17    end
18  end
In this module, we added an event handler for validate to dynamically update the state of the form fields. We also updated the join event handler to include validation logic, ensuring that both the username and room ID are provided before redirecting the user to the room.
Next, update the corresponding template join_live.html.leex to handle the new validation and display any error messages:


2  <h1>Join a Room</h1>
3  <%= if @flash[:error] do %>
4    <div class="alert alert-danger"><%= @flash[:error] %></div>
5  <% end %>
6  <form phx-change="validate" phx-submit="join">
7    <div>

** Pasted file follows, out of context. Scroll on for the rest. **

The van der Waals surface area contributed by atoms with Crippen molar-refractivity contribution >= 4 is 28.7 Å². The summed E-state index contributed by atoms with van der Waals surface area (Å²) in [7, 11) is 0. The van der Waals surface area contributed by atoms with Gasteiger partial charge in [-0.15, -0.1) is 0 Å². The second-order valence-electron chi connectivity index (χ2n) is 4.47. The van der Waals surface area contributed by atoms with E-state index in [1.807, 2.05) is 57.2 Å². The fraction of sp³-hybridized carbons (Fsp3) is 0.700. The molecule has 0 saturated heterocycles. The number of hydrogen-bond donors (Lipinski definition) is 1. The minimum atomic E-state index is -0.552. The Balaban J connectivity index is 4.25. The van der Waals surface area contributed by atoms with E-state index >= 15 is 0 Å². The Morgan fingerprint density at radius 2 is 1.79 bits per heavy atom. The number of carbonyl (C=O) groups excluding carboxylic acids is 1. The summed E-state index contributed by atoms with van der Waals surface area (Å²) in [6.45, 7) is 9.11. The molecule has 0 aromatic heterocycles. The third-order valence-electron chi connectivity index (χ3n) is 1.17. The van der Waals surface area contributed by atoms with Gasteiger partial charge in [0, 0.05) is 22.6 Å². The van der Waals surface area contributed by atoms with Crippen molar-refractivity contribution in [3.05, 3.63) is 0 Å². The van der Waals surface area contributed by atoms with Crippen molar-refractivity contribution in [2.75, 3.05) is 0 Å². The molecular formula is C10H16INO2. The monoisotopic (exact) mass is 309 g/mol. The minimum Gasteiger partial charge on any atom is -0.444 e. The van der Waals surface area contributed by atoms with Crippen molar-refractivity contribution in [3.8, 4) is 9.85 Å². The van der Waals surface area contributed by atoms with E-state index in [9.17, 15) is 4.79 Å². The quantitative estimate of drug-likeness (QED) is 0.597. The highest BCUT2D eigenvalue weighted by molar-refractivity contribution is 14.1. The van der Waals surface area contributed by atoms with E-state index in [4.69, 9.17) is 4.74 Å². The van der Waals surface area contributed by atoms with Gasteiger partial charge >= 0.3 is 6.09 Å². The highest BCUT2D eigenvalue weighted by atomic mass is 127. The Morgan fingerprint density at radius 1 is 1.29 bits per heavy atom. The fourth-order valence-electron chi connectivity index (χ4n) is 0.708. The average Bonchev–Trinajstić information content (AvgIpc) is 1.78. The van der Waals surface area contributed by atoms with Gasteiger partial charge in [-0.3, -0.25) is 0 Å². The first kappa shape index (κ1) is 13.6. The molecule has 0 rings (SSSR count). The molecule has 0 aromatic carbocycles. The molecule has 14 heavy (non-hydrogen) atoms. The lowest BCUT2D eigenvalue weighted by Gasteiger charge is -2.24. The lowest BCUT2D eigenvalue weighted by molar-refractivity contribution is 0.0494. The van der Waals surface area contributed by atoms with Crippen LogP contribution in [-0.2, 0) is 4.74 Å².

8      <label for="username">Username:</label>
9      <input type="text" id="username" name="join[username]" value="<%= @username %>" required />
10    </div>
11    <div>
12      <label for="room_id">Room ID:</label>
13      <input type="text" id="room_id" name="join[room_id]" value="<%= @room_id %>" required />
14    </div>
15    <div>
16      <button type="submit">Join</button>
17    </div>
18  </form>
This HTML template includes the form with phx-change and phx-submit events bound to our LiveView module's event handlers. It also displays error messages when necessary.

Backend Logic for Join Screen

The backend logic for the join screen involves setting up routing and handling the join requests effectively. Ensure that your router is configured to handle the join path and redirect to the room.
In your router.ex file, update the routing to include paths for joining and rooms:


1defmodule MembraneWebrtcAppWeb.Router do
2  use MembraneWebrtcAppWeb, :router
4  pipeline :browser do
5    plug :accepts, ["html"]